AMONG the new forthcoming publications of G. W. Carleton & Co., New York, are Davies's book, "How to Make Money, and How to Keep it," and "The Votary," a new poem by a new author, Mr. James D. Hewell.

"SYLVANUS URBAN."-The old "Gentleman's

Magazine," established in 1731, and for which Dr. 1740 to 1743, is undergoing a change which would Johnson prepared the parliamentary reports from have astonished "Sylvanus Urban," as the editor signed himself. In the April number has been commenced a novel, by Henry Kingsley, entitled "Mademoiselle Mathilde." The fact is, since Bradbury & Evans, publishers and proprietors of "Punch," have owned the "Gentleman's Magazine," they have endeavored, without changing its distinctive character, to introduce some improvements, and a serial story, by a popular author, is one.

The Trustees adjourned yesterday, after completing their preliminary arrangements, and, unless some unexpected exigency should occur, they will not meet again until January next. In the mean time they have intrusted the great work with which Mr. Peabody has charged them to their General spondence of King George III. with Lord North, his Agent, under the supervision of an Executive Com-time which covers the whole of the American War, Prime Minister, from 1768 to 1783"-a period of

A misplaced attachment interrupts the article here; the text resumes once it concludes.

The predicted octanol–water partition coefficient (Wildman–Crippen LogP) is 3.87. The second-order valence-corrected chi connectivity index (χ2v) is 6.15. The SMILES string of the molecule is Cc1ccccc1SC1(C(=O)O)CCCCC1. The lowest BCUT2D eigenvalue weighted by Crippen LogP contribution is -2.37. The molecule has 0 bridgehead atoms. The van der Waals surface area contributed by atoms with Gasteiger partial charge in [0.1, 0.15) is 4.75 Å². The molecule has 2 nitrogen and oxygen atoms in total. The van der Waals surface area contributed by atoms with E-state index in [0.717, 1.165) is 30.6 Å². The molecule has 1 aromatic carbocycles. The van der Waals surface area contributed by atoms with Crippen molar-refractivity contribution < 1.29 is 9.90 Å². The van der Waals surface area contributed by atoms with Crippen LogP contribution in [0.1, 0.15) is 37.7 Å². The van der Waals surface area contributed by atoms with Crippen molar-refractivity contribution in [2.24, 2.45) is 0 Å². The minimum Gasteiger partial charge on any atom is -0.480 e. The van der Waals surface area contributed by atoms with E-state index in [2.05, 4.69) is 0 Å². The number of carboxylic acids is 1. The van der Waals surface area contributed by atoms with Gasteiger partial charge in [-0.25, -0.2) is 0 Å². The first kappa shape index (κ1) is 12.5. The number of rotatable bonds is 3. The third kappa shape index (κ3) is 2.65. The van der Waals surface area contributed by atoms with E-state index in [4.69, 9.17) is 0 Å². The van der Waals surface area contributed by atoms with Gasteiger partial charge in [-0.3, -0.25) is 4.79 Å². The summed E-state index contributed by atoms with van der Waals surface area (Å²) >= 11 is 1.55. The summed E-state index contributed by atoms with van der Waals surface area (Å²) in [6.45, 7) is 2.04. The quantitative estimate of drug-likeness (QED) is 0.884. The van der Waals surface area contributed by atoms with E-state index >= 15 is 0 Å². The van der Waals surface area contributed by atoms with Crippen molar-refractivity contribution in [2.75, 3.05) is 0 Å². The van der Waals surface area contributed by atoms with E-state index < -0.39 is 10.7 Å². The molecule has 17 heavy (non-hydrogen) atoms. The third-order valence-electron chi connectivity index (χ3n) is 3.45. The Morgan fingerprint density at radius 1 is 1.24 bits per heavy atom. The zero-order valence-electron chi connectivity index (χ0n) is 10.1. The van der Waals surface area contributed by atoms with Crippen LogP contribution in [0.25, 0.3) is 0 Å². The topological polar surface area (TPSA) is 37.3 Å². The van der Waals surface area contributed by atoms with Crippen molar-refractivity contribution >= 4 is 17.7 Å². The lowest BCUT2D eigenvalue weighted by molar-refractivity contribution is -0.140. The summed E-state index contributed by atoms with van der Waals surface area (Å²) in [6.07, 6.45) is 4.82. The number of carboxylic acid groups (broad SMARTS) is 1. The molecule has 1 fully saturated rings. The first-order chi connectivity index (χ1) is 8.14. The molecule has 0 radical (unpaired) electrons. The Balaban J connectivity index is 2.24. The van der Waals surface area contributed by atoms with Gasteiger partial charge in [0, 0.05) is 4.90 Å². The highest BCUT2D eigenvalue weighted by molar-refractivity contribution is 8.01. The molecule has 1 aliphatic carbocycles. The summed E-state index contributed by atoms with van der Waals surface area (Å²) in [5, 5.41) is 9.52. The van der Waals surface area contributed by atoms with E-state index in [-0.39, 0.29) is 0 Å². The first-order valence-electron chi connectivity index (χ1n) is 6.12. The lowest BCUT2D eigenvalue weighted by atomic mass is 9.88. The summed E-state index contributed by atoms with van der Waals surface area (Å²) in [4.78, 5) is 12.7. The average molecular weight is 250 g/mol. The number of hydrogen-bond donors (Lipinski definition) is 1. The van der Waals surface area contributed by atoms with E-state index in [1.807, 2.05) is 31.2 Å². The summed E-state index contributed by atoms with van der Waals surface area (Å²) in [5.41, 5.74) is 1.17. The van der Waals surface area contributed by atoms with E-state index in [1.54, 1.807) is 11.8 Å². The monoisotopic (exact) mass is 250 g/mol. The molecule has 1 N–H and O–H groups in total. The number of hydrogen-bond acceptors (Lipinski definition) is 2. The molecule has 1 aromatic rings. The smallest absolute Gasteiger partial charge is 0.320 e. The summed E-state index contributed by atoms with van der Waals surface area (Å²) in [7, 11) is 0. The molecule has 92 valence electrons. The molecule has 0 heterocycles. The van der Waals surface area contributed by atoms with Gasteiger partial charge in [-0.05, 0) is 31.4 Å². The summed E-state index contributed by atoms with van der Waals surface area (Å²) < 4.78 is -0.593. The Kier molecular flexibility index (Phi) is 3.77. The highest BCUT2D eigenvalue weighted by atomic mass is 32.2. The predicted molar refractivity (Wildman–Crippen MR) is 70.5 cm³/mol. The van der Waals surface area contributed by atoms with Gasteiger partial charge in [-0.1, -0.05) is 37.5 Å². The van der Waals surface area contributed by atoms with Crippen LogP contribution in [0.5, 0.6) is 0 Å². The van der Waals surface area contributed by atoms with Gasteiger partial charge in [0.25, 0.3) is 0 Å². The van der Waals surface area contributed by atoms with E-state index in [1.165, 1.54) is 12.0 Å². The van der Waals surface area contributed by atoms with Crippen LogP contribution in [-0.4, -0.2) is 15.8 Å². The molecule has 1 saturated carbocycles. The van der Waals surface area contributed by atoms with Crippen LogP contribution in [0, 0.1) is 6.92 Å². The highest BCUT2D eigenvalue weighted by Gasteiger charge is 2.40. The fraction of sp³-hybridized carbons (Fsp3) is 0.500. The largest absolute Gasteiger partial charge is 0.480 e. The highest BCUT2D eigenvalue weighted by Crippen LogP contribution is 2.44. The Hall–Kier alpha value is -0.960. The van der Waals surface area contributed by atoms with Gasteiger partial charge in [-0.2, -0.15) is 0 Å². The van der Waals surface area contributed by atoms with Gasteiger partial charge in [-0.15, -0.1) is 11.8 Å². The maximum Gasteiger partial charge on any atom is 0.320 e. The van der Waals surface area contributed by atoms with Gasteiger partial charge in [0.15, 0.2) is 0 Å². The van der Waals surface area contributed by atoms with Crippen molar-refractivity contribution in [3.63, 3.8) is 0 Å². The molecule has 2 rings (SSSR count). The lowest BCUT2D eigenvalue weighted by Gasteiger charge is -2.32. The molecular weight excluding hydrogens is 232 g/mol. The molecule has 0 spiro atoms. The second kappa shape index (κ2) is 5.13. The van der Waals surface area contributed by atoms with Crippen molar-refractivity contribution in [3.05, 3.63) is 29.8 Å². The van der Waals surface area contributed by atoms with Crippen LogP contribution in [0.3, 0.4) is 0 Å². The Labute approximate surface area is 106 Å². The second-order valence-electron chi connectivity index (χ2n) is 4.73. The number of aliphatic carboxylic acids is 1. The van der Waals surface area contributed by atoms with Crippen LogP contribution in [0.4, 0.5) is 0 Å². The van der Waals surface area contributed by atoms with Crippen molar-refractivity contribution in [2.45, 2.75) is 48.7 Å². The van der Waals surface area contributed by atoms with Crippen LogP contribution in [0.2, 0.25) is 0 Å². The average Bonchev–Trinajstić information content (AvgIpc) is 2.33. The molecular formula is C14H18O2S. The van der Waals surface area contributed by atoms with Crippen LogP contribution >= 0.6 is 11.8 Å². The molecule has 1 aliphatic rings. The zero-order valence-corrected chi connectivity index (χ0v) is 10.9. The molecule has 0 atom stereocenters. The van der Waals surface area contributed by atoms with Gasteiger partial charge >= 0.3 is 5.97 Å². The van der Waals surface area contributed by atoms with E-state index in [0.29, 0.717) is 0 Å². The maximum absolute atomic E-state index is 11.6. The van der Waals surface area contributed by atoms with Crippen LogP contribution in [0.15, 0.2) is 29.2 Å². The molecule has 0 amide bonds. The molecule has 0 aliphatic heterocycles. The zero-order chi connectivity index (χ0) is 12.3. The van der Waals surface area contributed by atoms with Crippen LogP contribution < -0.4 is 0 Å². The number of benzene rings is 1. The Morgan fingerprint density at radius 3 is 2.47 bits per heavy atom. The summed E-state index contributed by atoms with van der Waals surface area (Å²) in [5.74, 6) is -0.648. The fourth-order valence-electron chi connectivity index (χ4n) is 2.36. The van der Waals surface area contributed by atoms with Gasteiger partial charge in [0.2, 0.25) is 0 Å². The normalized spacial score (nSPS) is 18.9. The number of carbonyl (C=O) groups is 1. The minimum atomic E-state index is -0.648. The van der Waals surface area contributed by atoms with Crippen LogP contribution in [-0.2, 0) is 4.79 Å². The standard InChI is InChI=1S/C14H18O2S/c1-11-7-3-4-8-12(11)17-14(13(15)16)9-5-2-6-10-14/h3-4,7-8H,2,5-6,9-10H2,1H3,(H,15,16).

I return to Boston on Monday morning, and shall lose no time in laying your communication before the Committee, but some weeks, or even months, may elapse before any formal acknowledgment can be made of your most timely and generous offer. I am unwilling, however, that a day should pass without some expression of my deep sense of the noble spirit of your communication, and of the munificent gift which it announces.

as well as the publication of the famous "Letters of letters at Windsor, by permission of Queen VictoJunius." The letters are published from the original ria, and are new to the public, except some extracts of the Reign of King George III.," and by Lord published by Lord Brougham in his "Statesmen Mahon in an Appendix to one of the volumes of his "History of England." They present a higher degree of intellect-sagacity mixed with obsti